Women come out for Hillary!

So, it would seem, from a quick review of what's being said, that Hillary's win in the New Hampshire primaries is as a result of women coming out for her in the last few days. This is confirmation that in politics gender certainly matters.

And once again, I ask myself in a country where women make up 52% of the population why we don't take more electoral advantage of those women who do put themselves up for a selection; particularly in target, by election and vacated held seats. As Lib Dems we may not think the gender of the candidate relevant but it looks like voters do. Even in the UK there is a 2% increase in female turnout if there is a female candidate (and a neutral impact on male voters); 2%, well, that can make quite a difference at times, can't it?

You see, although I do think that diversity is 'a good thing' in it's own right, I do find the fact that diversity helps win votes an even more compelling argument for having more of it!

Lynne in her blog post this morning can almost be heard sighing over how far equality has to go if male BME MPs are having to defend their choice of Hillary vs. Barack lest they should be seen as disloyal. Lynne looks forward to a time when colour or gender doesn't matter when choosing a candidate, when all that matters is whether they are the best.

Well, I think that's wishful thinking. Firstly, because I believe that for the vast majority of voters the decision of who to vote for is intuitive and a response to an engaging political narrative or (and this may be the same thing) an identification with the candidate. It is rarely a rational assessment of the pros and cons of the candidates skills set and policies, so hankered after by us political activists.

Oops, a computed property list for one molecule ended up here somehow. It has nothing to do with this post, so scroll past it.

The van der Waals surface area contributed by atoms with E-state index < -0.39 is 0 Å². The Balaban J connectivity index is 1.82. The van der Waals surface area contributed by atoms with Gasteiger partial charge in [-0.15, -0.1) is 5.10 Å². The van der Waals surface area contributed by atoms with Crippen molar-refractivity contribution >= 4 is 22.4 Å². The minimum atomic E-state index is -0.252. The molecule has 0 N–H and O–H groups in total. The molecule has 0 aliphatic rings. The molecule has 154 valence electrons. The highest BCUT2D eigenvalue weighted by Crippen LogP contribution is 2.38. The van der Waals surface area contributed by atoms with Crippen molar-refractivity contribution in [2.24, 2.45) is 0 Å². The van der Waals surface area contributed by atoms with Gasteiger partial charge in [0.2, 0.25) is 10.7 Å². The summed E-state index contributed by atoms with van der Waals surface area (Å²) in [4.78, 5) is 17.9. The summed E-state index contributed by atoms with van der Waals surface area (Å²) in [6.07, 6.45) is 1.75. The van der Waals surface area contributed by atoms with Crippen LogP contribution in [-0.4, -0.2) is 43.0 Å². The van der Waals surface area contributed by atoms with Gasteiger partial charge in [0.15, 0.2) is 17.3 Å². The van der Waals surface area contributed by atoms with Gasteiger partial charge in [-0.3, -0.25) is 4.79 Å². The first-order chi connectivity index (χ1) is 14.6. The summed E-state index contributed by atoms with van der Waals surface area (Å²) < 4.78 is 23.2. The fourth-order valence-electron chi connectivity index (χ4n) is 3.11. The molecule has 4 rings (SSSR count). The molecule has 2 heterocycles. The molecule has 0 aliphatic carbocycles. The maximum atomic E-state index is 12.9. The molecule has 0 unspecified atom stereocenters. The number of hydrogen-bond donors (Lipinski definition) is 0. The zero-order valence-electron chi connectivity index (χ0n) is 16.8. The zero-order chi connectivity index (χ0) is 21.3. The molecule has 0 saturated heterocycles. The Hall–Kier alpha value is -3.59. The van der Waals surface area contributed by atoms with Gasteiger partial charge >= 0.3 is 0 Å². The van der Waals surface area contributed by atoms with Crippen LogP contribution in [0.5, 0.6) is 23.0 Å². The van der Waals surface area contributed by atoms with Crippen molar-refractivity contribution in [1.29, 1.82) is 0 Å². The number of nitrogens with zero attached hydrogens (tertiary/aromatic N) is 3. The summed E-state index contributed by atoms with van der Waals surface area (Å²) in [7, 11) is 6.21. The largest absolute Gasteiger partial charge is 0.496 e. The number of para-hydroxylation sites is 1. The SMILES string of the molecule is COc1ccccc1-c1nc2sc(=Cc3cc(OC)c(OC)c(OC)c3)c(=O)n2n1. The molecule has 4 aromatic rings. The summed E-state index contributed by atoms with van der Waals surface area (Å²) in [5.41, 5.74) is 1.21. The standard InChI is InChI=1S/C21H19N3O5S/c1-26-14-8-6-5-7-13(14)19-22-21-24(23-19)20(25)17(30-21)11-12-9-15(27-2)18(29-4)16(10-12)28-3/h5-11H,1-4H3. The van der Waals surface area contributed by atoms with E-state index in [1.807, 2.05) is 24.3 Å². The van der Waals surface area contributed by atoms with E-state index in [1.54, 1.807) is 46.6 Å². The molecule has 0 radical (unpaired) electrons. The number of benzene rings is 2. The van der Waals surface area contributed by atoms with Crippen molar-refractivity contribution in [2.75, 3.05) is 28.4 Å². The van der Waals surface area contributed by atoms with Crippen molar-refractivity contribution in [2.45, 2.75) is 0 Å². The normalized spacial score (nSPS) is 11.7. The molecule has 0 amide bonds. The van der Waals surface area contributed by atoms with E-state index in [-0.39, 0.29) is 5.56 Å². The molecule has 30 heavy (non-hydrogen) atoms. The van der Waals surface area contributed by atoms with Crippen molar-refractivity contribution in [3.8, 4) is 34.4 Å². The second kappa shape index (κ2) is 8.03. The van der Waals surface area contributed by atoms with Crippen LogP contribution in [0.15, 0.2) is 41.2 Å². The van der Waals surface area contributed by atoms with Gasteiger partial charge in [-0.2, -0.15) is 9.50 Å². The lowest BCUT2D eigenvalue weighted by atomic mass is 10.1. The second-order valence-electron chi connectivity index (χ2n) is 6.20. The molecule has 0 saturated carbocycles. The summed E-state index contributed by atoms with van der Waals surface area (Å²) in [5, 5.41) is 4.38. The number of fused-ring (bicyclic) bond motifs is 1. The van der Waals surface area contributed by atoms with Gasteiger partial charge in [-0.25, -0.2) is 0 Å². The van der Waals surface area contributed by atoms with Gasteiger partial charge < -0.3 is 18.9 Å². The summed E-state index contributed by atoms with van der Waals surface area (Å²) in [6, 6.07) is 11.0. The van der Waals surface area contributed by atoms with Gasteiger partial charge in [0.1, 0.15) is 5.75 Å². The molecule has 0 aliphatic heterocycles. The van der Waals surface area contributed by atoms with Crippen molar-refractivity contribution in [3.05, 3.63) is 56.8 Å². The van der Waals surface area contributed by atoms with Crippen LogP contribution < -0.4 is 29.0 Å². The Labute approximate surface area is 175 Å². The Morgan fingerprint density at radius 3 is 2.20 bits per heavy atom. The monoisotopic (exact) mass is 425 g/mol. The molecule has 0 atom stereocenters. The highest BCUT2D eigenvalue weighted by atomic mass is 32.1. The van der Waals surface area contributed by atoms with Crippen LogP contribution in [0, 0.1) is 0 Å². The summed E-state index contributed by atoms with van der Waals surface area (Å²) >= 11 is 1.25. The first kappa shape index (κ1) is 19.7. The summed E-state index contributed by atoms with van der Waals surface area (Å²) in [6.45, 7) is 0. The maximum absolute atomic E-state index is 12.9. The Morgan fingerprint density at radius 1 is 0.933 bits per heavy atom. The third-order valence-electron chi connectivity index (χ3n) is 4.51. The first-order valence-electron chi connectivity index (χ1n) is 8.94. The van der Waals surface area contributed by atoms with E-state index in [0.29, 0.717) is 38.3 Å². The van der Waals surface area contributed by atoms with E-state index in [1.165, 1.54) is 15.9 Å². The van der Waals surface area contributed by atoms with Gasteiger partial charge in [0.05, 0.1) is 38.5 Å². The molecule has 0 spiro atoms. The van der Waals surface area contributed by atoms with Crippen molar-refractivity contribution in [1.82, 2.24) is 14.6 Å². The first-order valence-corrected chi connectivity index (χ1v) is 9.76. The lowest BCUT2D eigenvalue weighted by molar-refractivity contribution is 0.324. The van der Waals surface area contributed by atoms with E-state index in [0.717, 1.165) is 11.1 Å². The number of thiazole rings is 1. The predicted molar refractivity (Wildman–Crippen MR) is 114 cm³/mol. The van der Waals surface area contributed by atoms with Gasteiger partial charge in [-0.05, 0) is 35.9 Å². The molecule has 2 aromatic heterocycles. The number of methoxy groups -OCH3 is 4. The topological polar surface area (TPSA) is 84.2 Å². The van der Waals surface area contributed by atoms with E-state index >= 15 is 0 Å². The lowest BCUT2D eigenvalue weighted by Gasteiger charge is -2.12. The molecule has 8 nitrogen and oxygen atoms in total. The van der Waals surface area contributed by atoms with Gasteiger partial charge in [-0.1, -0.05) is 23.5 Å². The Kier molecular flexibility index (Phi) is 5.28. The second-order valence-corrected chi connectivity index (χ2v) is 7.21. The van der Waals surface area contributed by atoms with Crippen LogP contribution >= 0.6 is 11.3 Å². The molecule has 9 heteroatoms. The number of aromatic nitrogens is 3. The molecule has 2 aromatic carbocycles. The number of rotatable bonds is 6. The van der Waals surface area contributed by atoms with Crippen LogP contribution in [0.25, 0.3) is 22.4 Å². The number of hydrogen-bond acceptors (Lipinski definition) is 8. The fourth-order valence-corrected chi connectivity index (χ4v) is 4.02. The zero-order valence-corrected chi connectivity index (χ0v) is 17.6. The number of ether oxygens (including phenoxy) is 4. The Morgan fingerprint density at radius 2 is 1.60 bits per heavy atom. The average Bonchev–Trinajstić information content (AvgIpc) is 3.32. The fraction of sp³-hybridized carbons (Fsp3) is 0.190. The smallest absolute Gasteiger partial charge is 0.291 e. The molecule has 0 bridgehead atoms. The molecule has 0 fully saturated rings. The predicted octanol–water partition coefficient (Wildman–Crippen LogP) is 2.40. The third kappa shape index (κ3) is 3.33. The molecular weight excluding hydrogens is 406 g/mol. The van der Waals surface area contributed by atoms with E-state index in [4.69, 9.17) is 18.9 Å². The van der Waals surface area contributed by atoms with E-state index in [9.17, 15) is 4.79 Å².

Secondly, even if voting wasn't such an intuitive matter that still leaves us with the problem in defining best; this is entirely subjective. It may be, if I had a vote in the US elections, best for me that I vote for a woman who has experienced all sorts of below the radar prejudice herself and is conscience of all the invisible, non legal hurdles that women have to climb even to compete in the workplace, for example. That would be quite logical for me, I guess.

And to prove my point, If I did have a vote in these elections I would be voting for Obama...for the intuitive reasons outlined above; I have completely fallen for his political narrative. That doesn’t mean though, I would be outraged if Hillary got the nomination.

However, what is most exciting is how riveting the democratic nomination process is this year!

As someone who is much more interested in the issues that politics has sway over rather than the game itself, this is the first time that US politics has captured my imagination. And it would seem from the increased turnout that it has captured the imagination of many voters in the US who previously couldn't give a fig for primaries!

It surely can't be that the idea that, if the Democrats win, they will either be putting a women or a black man into The White House for the first time, has nothing to do with it? Imagine if we had such diversity at the top of politics in the UK, might not that lead to a resurgence of interest in politics that we Lib Dems could capitalise on?


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